[T]he Church has succeeded in building up a rich patrimony of Catholic social doctrine because of close collaboration, on the one hand, with Catholic social movements, and on the other, with experts in the social sciences. Leo XIII had already stressed this collaboration and Pius XI spoke with gratitude of the contribution made to developing the social doctrine by scholars in this branch of the human sciences.

    Notice that this 100 year history of collaboration is not with only Catholic social scientists. Unless you are of the mind that only those with faith can be right about matters pertaining to reason, you really have no ground to be upset that, for example, there are non Catholics sitting on the Academy, or that our Lord's name is not invoked in the Academies scientific conclusions.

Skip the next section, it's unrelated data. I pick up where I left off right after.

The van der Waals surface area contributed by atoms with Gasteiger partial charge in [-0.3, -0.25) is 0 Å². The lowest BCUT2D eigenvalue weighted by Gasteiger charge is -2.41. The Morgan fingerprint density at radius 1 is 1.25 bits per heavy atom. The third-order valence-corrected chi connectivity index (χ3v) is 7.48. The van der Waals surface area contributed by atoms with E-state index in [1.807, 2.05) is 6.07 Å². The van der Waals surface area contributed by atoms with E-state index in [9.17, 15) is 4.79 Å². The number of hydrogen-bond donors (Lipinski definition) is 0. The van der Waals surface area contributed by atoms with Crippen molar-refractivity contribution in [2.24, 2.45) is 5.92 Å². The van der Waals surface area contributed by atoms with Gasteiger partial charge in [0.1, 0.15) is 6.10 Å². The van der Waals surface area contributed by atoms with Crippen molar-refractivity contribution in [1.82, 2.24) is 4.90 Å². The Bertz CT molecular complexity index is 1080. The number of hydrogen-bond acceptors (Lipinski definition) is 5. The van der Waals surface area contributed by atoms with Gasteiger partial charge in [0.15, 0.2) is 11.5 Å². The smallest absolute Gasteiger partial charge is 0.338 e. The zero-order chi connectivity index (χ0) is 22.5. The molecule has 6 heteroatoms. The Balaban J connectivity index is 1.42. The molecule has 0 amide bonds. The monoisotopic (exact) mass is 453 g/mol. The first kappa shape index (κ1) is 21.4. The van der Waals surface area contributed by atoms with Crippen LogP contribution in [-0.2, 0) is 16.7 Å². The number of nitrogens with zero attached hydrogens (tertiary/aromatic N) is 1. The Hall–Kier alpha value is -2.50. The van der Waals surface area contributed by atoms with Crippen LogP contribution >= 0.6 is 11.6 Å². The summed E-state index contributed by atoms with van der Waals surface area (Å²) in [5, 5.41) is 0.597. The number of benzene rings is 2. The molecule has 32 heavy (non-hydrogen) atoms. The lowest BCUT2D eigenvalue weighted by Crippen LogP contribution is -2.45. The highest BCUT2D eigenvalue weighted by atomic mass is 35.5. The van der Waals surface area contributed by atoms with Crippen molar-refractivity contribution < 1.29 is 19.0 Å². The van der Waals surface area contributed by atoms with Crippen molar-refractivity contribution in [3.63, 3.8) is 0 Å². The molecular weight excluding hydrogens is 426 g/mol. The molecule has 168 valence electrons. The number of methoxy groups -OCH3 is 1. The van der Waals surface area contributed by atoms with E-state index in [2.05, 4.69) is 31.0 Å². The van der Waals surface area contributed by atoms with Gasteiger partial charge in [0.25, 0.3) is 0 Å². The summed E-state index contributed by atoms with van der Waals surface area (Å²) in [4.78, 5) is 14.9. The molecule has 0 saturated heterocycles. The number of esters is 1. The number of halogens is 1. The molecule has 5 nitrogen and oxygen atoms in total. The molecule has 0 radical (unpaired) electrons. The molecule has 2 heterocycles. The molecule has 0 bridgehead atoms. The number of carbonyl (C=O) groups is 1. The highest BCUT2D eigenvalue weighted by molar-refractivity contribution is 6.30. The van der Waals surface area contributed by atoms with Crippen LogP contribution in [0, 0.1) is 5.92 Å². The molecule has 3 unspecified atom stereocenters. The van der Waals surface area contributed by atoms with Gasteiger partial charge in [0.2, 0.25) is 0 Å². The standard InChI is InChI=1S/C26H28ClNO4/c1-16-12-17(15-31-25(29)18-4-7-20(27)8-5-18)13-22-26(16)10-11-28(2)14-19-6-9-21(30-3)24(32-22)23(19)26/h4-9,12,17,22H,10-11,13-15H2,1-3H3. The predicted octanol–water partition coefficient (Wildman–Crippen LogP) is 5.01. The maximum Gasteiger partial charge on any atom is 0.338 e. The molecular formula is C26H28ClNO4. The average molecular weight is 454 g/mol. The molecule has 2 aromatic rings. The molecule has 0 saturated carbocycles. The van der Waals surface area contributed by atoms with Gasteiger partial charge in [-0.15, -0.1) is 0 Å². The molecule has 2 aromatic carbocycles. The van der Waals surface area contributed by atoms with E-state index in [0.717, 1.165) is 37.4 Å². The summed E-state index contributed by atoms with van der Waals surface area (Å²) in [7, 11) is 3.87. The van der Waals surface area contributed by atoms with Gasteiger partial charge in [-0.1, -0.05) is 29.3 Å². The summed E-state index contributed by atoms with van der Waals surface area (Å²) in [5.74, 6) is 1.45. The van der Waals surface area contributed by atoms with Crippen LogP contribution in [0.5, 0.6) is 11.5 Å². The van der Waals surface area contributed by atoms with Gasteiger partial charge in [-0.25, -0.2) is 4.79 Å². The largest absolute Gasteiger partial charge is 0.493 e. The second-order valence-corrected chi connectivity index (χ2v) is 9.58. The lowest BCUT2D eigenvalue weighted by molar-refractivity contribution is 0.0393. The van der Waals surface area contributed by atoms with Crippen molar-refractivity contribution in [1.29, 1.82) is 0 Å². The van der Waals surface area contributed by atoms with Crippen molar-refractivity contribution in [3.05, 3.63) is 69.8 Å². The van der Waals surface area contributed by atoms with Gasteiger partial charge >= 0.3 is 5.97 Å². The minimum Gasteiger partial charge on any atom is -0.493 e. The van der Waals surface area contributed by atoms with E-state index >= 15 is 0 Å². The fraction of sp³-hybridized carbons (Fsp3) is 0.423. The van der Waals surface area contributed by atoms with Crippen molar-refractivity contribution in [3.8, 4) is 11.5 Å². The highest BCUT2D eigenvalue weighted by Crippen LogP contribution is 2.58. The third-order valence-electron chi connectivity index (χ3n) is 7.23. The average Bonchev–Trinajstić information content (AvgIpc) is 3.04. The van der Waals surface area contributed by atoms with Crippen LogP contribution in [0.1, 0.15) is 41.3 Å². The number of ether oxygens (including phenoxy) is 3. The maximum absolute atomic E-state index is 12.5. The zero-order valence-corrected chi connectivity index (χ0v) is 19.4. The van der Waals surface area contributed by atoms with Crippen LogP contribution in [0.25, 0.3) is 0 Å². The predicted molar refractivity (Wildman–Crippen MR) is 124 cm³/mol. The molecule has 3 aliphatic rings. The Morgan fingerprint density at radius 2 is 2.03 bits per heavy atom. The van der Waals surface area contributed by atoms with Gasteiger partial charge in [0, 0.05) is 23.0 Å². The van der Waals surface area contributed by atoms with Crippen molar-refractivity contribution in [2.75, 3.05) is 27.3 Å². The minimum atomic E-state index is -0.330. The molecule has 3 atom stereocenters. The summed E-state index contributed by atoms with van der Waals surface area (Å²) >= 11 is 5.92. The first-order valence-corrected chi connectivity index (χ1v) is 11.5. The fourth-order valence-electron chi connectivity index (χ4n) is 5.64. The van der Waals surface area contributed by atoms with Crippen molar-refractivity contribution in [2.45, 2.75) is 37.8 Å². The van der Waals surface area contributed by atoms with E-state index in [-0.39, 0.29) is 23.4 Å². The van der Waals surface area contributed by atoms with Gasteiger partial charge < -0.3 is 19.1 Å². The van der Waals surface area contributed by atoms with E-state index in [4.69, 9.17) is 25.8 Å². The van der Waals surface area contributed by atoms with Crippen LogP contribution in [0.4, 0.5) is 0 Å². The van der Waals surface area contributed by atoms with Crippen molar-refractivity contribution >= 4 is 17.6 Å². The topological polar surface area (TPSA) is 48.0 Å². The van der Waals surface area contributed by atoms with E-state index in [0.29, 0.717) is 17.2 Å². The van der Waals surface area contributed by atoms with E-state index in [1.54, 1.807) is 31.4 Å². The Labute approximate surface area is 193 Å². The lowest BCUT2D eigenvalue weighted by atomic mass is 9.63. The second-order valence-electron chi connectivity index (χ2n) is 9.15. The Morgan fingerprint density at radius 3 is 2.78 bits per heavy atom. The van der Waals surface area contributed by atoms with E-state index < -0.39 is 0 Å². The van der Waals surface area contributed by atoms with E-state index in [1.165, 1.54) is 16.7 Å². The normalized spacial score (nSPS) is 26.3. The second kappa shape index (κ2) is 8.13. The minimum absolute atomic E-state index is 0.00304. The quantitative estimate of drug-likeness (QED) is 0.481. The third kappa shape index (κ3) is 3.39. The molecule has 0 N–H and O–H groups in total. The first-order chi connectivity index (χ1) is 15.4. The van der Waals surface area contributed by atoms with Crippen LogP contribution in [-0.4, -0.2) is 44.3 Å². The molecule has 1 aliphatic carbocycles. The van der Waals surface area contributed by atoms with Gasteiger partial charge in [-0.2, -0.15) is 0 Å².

You would have the same difficulty with the Pontifical Academy of the Sciences, whose own Constitution states:

    The aim of the Pontifical Academy of Sciences is to promote the progress of the mathematical, physical and natural sciences and the study of epistemological problems related thereto.

    Nor does it mention our Lord or other matters pertaining to the Faith anywhere in its Constitution, that is, its defining set of laws. It also welcomes members regardless of their religion.

    This same academy you favor so much also states that its researches and deliberations "are not influenced by any one national, political or religious point of view, the Academy constitutes an invaluable source of objective information upon which the Holy See and its various bodies can draw."

    How is this different from the Social Science Academy? I think you need to find a different Academy to bolster your argument!